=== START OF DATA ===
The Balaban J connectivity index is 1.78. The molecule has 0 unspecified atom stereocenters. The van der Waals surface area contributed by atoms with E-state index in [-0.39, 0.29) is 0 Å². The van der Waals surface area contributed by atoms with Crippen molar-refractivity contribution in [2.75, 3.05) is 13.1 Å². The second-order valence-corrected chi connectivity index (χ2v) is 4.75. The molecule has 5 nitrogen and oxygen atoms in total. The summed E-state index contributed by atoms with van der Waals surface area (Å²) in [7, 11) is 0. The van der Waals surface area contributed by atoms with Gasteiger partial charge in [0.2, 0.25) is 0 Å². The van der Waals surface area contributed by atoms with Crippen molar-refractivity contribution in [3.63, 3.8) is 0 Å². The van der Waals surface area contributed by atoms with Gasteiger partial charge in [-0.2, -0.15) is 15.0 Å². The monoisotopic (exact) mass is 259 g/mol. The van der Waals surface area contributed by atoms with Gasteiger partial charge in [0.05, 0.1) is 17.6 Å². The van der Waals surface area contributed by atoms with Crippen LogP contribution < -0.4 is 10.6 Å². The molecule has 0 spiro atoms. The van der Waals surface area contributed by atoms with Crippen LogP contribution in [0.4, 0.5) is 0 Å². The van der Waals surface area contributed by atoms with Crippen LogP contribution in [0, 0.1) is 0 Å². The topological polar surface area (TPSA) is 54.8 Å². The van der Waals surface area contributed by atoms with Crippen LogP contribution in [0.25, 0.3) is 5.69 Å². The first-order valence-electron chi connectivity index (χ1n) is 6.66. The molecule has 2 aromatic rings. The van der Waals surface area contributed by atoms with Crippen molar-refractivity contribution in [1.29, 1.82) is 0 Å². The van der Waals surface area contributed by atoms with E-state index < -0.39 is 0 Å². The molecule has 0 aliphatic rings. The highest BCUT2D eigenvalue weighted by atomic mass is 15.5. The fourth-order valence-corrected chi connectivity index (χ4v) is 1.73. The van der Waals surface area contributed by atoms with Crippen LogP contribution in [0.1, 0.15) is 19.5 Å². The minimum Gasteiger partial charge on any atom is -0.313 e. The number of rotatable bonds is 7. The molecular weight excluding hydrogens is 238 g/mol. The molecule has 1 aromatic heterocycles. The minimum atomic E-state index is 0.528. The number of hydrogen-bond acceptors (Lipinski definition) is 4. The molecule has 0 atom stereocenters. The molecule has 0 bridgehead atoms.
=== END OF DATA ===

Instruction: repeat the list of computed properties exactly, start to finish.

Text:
The Balaban J connectivity index is 1.78. The molecule has 0 unspecified atom stereocenters. The van der Waals surface area contributed by atoms with E-state index in [-0.39, 0.29) is 0 Å². The van der Waals surface area contributed by atoms with Crippen molar-refractivity contribution in [2.75, 3.05) is 13.1 Å². The second-order valence-corrected chi connectivity index (χ2v) is 4.75. The molecule has 5 nitrogen and oxygen atoms in total. The summed E-state index contributed by atoms with van der Waals surface area (Å²) in [7, 11) is 0. The van der Waals surface area contributed by atoms with Gasteiger partial charge in [0.2, 0.25) is 0 Å². The van der Waals surface area contributed by atoms with Crippen molar-refractivity contribution in [3.63, 3.8) is 0 Å². The van der Waals surface area contributed by atoms with Gasteiger partial charge in [-0.2, -0.15) is 15.0 Å². The monoisotopic (exact) mass is 259 g/mol. The van der Waals surface area contributed by atoms with Gasteiger partial charge in [0.05, 0.1) is 17.6 Å². The van der Waals surface area contributed by atoms with Crippen LogP contribution < -0.4 is 10.6 Å². The molecule has 0 spiro atoms. The van der Waals surface area contributed by atoms with Crippen LogP contribution in [0.4, 0.5) is 0 Å². The van der Waals surface area contributed by atoms with Crippen LogP contribution in [0, 0.1) is 0 Å². The topological polar surface area (TPSA) is 54.8 Å². The van der Waals surface area contributed by atoms with Crippen LogP contribution in [0.25, 0.3) is 5.69 Å². The first-order valence-electron chi connectivity index (χ1n) is 6.66. The molecule has 2 aromatic rings. The van der Waals surface area contributed by atoms with Crippen molar-refractivity contribution in [1.29, 1.82) is 0 Å². The van der Waals surface area contributed by atoms with E-state index < -0.39 is 0 Å². The molecule has 0 aliphatic rings. The highest BCUT2D eigenvalue weighted by atomic mass is 15.5. The fourth-order valence-corrected chi connectivity index (χ4v) is 1.73. The van der Waals surface area contributed by atoms with Crippen LogP contribution in [0.1, 0.15) is 19.5 Å². The minimum Gasteiger partial charge on any atom is -0.313 e. The number of rotatable bonds is 7. The molecular weight excluding hydrogens is 238 g/mol. The molecule has 1 aromatic heterocycles. The minimum atomic E-state index is 0.528. The number of hydrogen-bond acceptors (Lipinski definition) is 4. The molecule has 0 atom stereocenters. The molecule has 0 bridgehead atoms.